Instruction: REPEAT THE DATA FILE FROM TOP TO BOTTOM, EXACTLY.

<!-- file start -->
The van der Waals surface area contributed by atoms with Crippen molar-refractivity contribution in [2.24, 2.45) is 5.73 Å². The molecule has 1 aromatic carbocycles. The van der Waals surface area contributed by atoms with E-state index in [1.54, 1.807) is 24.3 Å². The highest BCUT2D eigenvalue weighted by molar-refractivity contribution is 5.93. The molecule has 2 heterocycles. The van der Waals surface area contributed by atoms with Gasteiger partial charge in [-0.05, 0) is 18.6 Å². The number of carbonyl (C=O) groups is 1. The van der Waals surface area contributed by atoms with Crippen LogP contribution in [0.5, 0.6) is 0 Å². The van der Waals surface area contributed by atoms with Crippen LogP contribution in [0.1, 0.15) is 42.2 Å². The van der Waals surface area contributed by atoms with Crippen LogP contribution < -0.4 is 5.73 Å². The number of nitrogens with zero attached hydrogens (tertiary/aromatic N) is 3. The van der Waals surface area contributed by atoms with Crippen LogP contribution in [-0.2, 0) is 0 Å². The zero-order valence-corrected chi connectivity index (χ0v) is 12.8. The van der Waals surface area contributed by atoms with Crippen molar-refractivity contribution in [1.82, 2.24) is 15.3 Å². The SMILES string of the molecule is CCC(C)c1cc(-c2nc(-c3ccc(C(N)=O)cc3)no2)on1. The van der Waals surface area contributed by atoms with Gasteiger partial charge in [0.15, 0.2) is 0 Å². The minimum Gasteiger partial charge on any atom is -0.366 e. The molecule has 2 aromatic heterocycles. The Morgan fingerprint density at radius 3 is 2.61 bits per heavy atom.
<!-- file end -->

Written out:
The van der Waals surface area contributed by atoms with Crippen molar-refractivity contribution in [2.24, 2.45) is 5.73 Å². The molecule has 1 aromatic carbocycles. The van der Waals surface area contributed by atoms with E-state index in [1.54, 1.807) is 24.3 Å². The highest BCUT2D eigenvalue weighted by molar-refractivity contribution is 5.93. The molecule has 2 heterocycles. The van der Waals surface area contributed by atoms with Gasteiger partial charge in [-0.05, 0) is 18.6 Å². The number of carbonyl (C=O) groups is 1. The van der Waals surface area contributed by atoms with Crippen LogP contribution in [0.5, 0.6) is 0 Å². The van der Waals surface area contributed by atoms with Crippen LogP contribution in [0.1, 0.15) is 42.2 Å². The van der Waals surface area contributed by atoms with Crippen LogP contribution < -0.4 is 5.73 Å². The number of nitrogens with zero attached hydrogens (tertiary/aromatic N) is 3. The van der Waals surface area contributed by atoms with Crippen LogP contribution in [-0.2, 0) is 0 Å². The zero-order valence-corrected chi connectivity index (χ0v) is 12.8. The van der Waals surface area contributed by atoms with Crippen molar-refractivity contribution in [1.82, 2.24) is 15.3 Å². The SMILES string of the molecule is CCC(C)c1cc(-c2nc(-c3ccc(C(N)=O)cc3)no2)on1. The van der Waals surface area contributed by atoms with Gasteiger partial charge in [0.15, 0.2) is 0 Å². The minimum Gasteiger partial charge on any atom is -0.366 e. The molecule has 2 aromatic heterocycles. The Morgan fingerprint density at radius 3 is 2.61 bits per heavy atom.